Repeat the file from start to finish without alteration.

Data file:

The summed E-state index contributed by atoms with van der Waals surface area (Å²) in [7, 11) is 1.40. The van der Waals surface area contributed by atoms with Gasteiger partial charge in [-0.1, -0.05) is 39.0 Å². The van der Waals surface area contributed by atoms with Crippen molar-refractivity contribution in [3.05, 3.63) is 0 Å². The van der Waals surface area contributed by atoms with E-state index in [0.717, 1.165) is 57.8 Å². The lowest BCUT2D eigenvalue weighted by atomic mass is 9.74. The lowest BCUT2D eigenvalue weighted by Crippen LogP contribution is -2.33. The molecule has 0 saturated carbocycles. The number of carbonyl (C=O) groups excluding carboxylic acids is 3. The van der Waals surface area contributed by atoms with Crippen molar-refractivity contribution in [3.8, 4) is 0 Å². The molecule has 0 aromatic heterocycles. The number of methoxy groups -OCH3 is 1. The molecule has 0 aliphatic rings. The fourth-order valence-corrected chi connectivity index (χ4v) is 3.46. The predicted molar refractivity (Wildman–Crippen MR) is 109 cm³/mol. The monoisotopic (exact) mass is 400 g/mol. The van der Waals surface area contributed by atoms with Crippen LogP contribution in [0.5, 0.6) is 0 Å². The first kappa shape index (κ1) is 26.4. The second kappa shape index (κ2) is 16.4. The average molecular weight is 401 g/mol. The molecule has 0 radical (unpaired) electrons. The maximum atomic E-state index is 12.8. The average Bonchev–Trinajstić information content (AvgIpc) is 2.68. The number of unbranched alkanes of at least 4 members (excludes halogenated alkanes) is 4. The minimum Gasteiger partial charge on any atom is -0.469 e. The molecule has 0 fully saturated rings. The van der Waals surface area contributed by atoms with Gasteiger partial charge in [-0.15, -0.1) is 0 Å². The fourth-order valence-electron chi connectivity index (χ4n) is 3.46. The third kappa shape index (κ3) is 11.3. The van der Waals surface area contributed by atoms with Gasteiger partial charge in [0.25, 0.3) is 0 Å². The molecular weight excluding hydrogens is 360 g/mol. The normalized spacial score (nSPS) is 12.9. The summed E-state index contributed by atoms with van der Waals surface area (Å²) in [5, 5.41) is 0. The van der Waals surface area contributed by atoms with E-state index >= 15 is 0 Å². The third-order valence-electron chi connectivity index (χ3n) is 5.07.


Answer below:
The summed E-state index contributed by atoms with van der Waals surface area (Å²) in [7, 11) is 1.40. The van der Waals surface area contributed by atoms with Gasteiger partial charge in [-0.1, -0.05) is 39.0 Å². The van der Waals surface area contributed by atoms with Crippen molar-refractivity contribution in [3.05, 3.63) is 0 Å². The van der Waals surface area contributed by atoms with E-state index in [0.717, 1.165) is 57.8 Å². The lowest BCUT2D eigenvalue weighted by atomic mass is 9.74. The lowest BCUT2D eigenvalue weighted by Crippen LogP contribution is -2.33. The molecule has 0 saturated carbocycles. The number of carbonyl (C=O) groups excluding carboxylic acids is 3. The van der Waals surface area contributed by atoms with Crippen molar-refractivity contribution in [3.8, 4) is 0 Å². The molecule has 0 aromatic heterocycles. The number of methoxy groups -OCH3 is 1. The molecule has 0 aliphatic rings. The fourth-order valence-corrected chi connectivity index (χ4v) is 3.46. The predicted molar refractivity (Wildman–Crippen MR) is 109 cm³/mol. The monoisotopic (exact) mass is 400 g/mol. The van der Waals surface area contributed by atoms with Crippen LogP contribution in [0.5, 0.6) is 0 Å². The first kappa shape index (κ1) is 26.4. The second kappa shape index (κ2) is 16.4. The average molecular weight is 401 g/mol. The molecule has 0 radical (unpaired) electrons. The maximum atomic E-state index is 12.8. The average Bonchev–Trinajstić information content (AvgIpc) is 2.68. The number of unbranched alkanes of at least 4 members (excludes halogenated alkanes) is 4. The minimum Gasteiger partial charge on any atom is -0.469 e. The molecule has 0 fully saturated rings. The van der Waals surface area contributed by atoms with Gasteiger partial charge in [-0.15, -0.1) is 0 Å². The fourth-order valence-electron chi connectivity index (χ4n) is 3.46. The third kappa shape index (κ3) is 11.3. The van der Waals surface area contributed by atoms with Gasteiger partial charge in [0.25, 0.3) is 0 Å². The molecular weight excluding hydrogens is 360 g/mol. The normalized spacial score (nSPS) is 12.9. The summed E-state index contributed by atoms with van der Waals surface area (Å²) in [5, 5.41) is 0. The van der Waals surface area contributed by atoms with E-state index >= 15 is 0 Å². The third-order valence-electron chi connectivity index (χ3n) is 5.07.